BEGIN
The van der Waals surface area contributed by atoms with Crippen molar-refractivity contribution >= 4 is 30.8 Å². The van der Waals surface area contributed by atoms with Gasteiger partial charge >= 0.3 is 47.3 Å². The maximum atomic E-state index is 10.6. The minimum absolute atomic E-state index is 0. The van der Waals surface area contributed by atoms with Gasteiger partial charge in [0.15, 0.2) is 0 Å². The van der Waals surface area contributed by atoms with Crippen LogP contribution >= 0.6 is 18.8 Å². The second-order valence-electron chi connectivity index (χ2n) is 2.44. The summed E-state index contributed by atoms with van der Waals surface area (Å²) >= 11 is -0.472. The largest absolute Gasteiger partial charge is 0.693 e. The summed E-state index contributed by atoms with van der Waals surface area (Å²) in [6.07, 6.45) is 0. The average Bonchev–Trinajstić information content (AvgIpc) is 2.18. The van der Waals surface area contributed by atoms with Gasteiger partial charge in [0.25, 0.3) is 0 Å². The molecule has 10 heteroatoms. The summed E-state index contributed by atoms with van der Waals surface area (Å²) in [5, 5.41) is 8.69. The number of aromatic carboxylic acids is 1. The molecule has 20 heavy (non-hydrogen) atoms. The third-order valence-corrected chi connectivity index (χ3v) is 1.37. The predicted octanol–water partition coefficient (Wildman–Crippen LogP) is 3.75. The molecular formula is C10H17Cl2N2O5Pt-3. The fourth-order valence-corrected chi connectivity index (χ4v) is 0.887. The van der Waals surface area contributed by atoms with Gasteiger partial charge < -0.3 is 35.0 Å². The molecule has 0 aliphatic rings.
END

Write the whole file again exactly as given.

The van der Waals surface area contributed by atoms with Crippen molar-refractivity contribution >= 4 is 30.8 Å². The van der Waals surface area contributed by atoms with Gasteiger partial charge >= 0.3 is 47.3 Å². The maximum atomic E-state index is 10.6. The minimum absolute atomic E-state index is 0. The van der Waals surface area contributed by atoms with Gasteiger partial charge in [0.15, 0.2) is 0 Å². The van der Waals surface area contributed by atoms with Crippen LogP contribution >= 0.6 is 18.8 Å². The second-order valence-electron chi connectivity index (χ2n) is 2.44. The summed E-state index contributed by atoms with van der Waals surface area (Å²) >= 11 is -0.472. The largest absolute Gasteiger partial charge is 0.693 e. The summed E-state index contributed by atoms with van der Waals surface area (Å²) in [6.07, 6.45) is 0. The average Bonchev–Trinajstić information content (AvgIpc) is 2.18. The van der Waals surface area contributed by atoms with Gasteiger partial charge in [0.25, 0.3) is 0 Å². The molecule has 10 heteroatoms. The summed E-state index contributed by atoms with van der Waals surface area (Å²) in [5, 5.41) is 8.69. The number of aromatic carboxylic acids is 1. The molecule has 20 heavy (non-hydrogen) atoms. The third-order valence-corrected chi connectivity index (χ3v) is 1.37. The predicted octanol–water partition coefficient (Wildman–Crippen LogP) is 3.75. The molecular formula is C10H17Cl2N2O5Pt-3. The fourth-order valence-corrected chi connectivity index (χ4v) is 0.887. The van der Waals surface area contributed by atoms with Gasteiger partial charge < -0.3 is 35.0 Å². The molecule has 0 aliphatic rings.